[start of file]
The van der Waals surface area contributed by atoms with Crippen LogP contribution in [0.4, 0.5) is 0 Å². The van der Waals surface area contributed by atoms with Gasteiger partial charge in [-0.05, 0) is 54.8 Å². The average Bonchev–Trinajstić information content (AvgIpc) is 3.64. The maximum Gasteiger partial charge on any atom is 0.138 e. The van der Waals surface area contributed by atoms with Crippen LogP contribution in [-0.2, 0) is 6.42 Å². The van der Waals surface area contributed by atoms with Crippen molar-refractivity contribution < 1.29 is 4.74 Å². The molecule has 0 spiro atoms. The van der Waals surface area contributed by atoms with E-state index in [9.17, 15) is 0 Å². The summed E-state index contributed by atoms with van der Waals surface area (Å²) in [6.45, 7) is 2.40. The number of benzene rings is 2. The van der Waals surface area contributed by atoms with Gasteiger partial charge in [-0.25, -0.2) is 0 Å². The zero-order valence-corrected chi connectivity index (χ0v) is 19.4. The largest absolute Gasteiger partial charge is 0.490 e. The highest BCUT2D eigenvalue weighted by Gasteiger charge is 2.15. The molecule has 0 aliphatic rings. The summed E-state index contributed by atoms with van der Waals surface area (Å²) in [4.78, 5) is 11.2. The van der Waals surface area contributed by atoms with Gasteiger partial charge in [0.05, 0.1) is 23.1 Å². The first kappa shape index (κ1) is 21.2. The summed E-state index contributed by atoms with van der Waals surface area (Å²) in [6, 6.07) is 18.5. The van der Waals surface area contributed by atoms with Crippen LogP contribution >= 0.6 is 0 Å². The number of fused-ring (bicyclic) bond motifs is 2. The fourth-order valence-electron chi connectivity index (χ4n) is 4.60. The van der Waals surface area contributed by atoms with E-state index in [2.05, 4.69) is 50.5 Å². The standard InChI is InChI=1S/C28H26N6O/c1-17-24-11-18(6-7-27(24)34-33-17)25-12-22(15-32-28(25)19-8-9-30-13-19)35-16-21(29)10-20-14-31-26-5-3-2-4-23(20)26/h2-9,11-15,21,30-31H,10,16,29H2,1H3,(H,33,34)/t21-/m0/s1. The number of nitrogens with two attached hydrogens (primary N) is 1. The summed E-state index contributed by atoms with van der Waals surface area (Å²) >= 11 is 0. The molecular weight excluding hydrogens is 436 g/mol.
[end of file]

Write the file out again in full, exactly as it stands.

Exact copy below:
The van der Waals surface area contributed by atoms with Crippen LogP contribution in [0.4, 0.5) is 0 Å². The van der Waals surface area contributed by atoms with Gasteiger partial charge in [-0.05, 0) is 54.8 Å². The average Bonchev–Trinajstić information content (AvgIpc) is 3.64. The maximum Gasteiger partial charge on any atom is 0.138 e. The van der Waals surface area contributed by atoms with Crippen LogP contribution in [-0.2, 0) is 6.42 Å². The van der Waals surface area contributed by atoms with Crippen molar-refractivity contribution < 1.29 is 4.74 Å². The molecule has 0 spiro atoms. The van der Waals surface area contributed by atoms with E-state index in [9.17, 15) is 0 Å². The summed E-state index contributed by atoms with van der Waals surface area (Å²) in [6.45, 7) is 2.40. The number of benzene rings is 2. The van der Waals surface area contributed by atoms with Gasteiger partial charge in [-0.25, -0.2) is 0 Å². The zero-order valence-corrected chi connectivity index (χ0v) is 19.4. The largest absolute Gasteiger partial charge is 0.490 e. The highest BCUT2D eigenvalue weighted by Gasteiger charge is 2.15. The molecule has 0 aliphatic rings. The summed E-state index contributed by atoms with van der Waals surface area (Å²) in [4.78, 5) is 11.2. The van der Waals surface area contributed by atoms with Gasteiger partial charge in [0.05, 0.1) is 23.1 Å². The first kappa shape index (κ1) is 21.2. The summed E-state index contributed by atoms with van der Waals surface area (Å²) in [6, 6.07) is 18.5. The van der Waals surface area contributed by atoms with Crippen LogP contribution >= 0.6 is 0 Å². The number of fused-ring (bicyclic) bond motifs is 2. The fourth-order valence-electron chi connectivity index (χ4n) is 4.60. The van der Waals surface area contributed by atoms with E-state index in [2.05, 4.69) is 50.5 Å². The standard InChI is InChI=1S/C28H26N6O/c1-17-24-11-18(6-7-27(24)34-33-17)25-12-22(15-32-28(25)19-8-9-30-13-19)35-16-21(29)10-20-14-31-26-5-3-2-4-23(20)26/h2-9,11-15,21,30-31H,10,16,29H2,1H3,(H,33,34)/t21-/m0/s1. The number of nitrogens with two attached hydrogens (primary N) is 1. The summed E-state index contributed by atoms with van der Waals surface area (Å²) >= 11 is 0. The molecular weight excluding hydrogens is 436 g/mol.